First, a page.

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Ohio


How Ohio's energy standards will change
Besides the freeze, the law ends the requirement that half of the energy be bought from Ohio sources
by WKSU's ANDY CHOW
and TERRELL JOHNSON


Reporter
Andy Chow
 
Gov. Kasich faces big decision
Courtesy of WKSU photo file
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In The Region:

A bill to freeze the state’s energy standards is heading to the governor’s desk. Over the course of a year and a half, the energy bill took many forms. Statehouse correspondent Andy Chow breaks down what the final legislation looks like.

LISTEN: new bill passed

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S.B. 310 freezes Ohio’s efficiency and renewable standards. This means, for two years, utilities will not have to comply with benchmarks that require them to eventually reach 22 percent energy efficiency and have the grid run on 25 percent alternative energy by 2025.

The bill does nothing to change the actual benchmarks, so in 2017 the standards will go back into place and utilities must achieve each annually mandated goal, only this time the final benchmarks are set for 2027. So to actually increase, decrease or repeal those standards, the General Assembly would be required to, once again, pass a separate legislation. Opponents of the bill believe this is highly possible given the majority’s strong attitude against the standards since 2012.

During the freeze, a study panel will analyze the cost benefits of the standards. Only legislators will be appointed to sit on this panel, with the chairman of the Public Utilities Commission of Ohio acting as a non-voting member.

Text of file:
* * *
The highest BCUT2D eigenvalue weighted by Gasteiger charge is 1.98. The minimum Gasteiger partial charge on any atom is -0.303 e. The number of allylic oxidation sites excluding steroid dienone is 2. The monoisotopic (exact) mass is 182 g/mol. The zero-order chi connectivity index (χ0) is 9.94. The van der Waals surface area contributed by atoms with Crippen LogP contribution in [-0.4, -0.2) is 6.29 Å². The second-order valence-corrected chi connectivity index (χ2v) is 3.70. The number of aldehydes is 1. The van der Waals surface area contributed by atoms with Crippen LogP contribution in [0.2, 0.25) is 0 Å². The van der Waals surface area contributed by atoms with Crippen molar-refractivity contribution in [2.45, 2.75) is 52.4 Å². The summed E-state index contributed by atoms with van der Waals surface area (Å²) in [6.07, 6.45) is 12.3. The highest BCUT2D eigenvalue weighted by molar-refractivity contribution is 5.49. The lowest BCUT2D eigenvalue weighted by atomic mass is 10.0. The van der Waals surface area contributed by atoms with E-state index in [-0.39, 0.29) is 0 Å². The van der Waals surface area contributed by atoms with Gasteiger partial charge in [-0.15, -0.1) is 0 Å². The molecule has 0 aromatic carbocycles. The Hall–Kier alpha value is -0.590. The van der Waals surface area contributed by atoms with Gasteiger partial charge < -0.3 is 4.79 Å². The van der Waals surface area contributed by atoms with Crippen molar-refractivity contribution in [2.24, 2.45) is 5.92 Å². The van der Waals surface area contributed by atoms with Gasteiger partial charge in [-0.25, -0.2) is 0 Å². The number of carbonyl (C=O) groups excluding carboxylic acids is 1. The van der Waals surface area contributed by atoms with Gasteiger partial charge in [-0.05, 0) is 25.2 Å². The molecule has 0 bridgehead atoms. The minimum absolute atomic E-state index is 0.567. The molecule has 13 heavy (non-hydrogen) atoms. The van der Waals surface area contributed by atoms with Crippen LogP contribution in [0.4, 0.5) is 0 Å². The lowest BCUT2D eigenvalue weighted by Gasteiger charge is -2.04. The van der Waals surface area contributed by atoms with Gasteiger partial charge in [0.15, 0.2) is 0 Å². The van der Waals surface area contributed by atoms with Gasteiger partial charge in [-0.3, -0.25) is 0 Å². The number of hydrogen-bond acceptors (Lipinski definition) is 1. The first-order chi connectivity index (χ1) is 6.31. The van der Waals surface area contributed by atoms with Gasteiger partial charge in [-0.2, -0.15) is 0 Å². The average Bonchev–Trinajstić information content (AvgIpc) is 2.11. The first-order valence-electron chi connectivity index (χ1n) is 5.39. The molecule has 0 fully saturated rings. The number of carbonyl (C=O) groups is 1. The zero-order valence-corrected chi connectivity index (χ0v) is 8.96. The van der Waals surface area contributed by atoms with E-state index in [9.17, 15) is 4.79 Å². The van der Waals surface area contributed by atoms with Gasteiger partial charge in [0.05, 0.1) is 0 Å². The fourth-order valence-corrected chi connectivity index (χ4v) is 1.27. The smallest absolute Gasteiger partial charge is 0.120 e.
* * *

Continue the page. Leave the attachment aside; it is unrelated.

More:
Republican Rep. Kristina Roegner of Hudson says this is a bill everyone should be excited about.

“The purpose of Senate Bill 310 is to protect all of Ohioans’ electricity bills from skyrocketing over the next 10 years due to ever increasing government mandates,” Roegner says.

Some GOP lawmakers object
But fellow Republican Rep. Mike Duffey of Worthington does not see it that way and believes the state’s energy policies need more adjustment.

“The big objection to 310 that I have is—right now under 221 existing law—we as consumers pay extra money on our electric bill every day to pay the utilities to do energy efficiency and renewable projects," Duffey says. "310 essentially guts the last piece of that and now makes it so that we have to pay under mandates utilities companies for doing nothing.”

Duffey was one of five Republicans who voted against the bill. Two Democrats voted for it.

Aside from the freeze, the bill eliminated the requirement for utilities to get at least half of their alternative energy from Ohio-based sources.

First in the nation
The legislation also requires utilities to list the costs of the renewable and efficiency requirements on a customer’s monthly electric bill starting in 2015.

With the governor’s signature, Ohio will become the first state to halt its efficiency standards.

Over the course of the debate, many groups have made claims over what will happen if the freeze were to take effect from the advanced energy industry who says the state will lose billions of dollars in investment to industrial energy users who have warned that the current standards are driving up electric prices.

Now these advocates and lobbyists have the next two years to find out the true impact to halting the standards.

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